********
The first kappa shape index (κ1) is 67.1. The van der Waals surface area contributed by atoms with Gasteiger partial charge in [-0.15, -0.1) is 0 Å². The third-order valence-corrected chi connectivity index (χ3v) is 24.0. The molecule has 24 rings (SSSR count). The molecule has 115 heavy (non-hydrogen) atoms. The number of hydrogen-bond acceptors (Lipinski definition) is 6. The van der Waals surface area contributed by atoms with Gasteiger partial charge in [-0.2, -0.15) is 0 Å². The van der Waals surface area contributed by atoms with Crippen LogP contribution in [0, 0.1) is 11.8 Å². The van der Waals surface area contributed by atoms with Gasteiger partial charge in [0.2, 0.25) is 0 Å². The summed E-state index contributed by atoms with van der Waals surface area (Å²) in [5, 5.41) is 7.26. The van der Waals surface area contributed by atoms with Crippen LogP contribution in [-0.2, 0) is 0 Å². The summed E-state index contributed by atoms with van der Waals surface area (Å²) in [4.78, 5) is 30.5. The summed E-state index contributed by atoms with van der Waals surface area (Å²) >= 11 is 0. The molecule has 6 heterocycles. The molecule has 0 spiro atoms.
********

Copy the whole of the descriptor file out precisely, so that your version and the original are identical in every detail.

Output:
The first kappa shape index (κ1) is 67.1. The van der Waals surface area contributed by atoms with Gasteiger partial charge in [-0.15, -0.1) is 0 Å². The third-order valence-corrected chi connectivity index (χ3v) is 24.0. The molecule has 24 rings (SSSR count). The molecule has 115 heavy (non-hydrogen) atoms. The number of hydrogen-bond acceptors (Lipinski definition) is 6. The van der Waals surface area contributed by atoms with Gasteiger partial charge in [-0.2, -0.15) is 0 Å². The van der Waals surface area contributed by atoms with Crippen LogP contribution in [0, 0.1) is 11.8 Å². The van der Waals surface area contributed by atoms with Gasteiger partial charge in [0.2, 0.25) is 0 Å². The summed E-state index contributed by atoms with van der Waals surface area (Å²) in [5, 5.41) is 7.26. The van der Waals surface area contributed by atoms with Crippen LogP contribution in [-0.2, 0) is 0 Å². The summed E-state index contributed by atoms with van der Waals surface area (Å²) in [4.78, 5) is 30.5. The summed E-state index contributed by atoms with van der Waals surface area (Å²) >= 11 is 0. The molecule has 6 heterocycles. The molecule has 0 spiro atoms.